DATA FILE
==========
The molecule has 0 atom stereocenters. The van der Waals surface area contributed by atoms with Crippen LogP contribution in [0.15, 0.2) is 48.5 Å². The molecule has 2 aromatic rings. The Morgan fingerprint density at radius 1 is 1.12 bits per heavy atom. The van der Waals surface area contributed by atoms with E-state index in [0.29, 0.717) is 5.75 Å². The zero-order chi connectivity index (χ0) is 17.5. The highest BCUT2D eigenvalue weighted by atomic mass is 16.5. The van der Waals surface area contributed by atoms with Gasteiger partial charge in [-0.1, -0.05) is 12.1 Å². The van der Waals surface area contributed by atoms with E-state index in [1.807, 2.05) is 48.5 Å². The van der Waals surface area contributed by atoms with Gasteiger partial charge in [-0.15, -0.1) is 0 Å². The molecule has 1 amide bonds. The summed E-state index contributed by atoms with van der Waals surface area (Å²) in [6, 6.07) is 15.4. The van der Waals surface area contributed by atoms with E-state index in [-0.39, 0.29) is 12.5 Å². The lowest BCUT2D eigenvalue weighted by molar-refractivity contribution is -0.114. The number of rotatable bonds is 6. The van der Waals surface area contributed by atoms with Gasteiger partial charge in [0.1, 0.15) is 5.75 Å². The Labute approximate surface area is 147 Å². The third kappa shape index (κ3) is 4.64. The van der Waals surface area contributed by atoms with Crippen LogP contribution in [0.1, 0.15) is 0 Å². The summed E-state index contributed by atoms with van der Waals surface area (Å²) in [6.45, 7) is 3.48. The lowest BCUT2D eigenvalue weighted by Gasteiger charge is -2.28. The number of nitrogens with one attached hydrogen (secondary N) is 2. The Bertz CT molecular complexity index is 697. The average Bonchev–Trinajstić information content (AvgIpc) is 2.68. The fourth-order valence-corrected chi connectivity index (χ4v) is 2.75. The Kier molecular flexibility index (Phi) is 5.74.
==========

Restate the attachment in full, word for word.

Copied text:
The molecule has 0 atom stereocenters. The van der Waals surface area contributed by atoms with Crippen LogP contribution in [0.15, 0.2) is 48.5 Å². The molecule has 2 aromatic rings. The Morgan fingerprint density at radius 1 is 1.12 bits per heavy atom. The van der Waals surface area contributed by atoms with E-state index in [0.29, 0.717) is 5.75 Å². The zero-order chi connectivity index (χ0) is 17.5. The highest BCUT2D eigenvalue weighted by atomic mass is 16.5. The van der Waals surface area contributed by atoms with Gasteiger partial charge in [-0.1, -0.05) is 12.1 Å². The van der Waals surface area contributed by atoms with E-state index in [1.807, 2.05) is 48.5 Å². The van der Waals surface area contributed by atoms with Gasteiger partial charge in [-0.15, -0.1) is 0 Å². The molecule has 1 amide bonds. The summed E-state index contributed by atoms with van der Waals surface area (Å²) in [6, 6.07) is 15.4. The van der Waals surface area contributed by atoms with E-state index in [-0.39, 0.29) is 12.5 Å². The lowest BCUT2D eigenvalue weighted by molar-refractivity contribution is -0.114. The number of rotatable bonds is 6. The van der Waals surface area contributed by atoms with Gasteiger partial charge in [0.1, 0.15) is 5.75 Å². The Labute approximate surface area is 147 Å². The third kappa shape index (κ3) is 4.64. The van der Waals surface area contributed by atoms with Crippen LogP contribution in [0.1, 0.15) is 0 Å². The summed E-state index contributed by atoms with van der Waals surface area (Å²) in [6.45, 7) is 3.48. The lowest BCUT2D eigenvalue weighted by Gasteiger charge is -2.28. The number of nitrogens with one attached hydrogen (secondary N) is 2. The Bertz CT molecular complexity index is 697. The average Bonchev–Trinajstić information content (AvgIpc) is 2.68. The fourth-order valence-corrected chi connectivity index (χ4v) is 2.75. The Kier molecular flexibility index (Phi) is 5.74.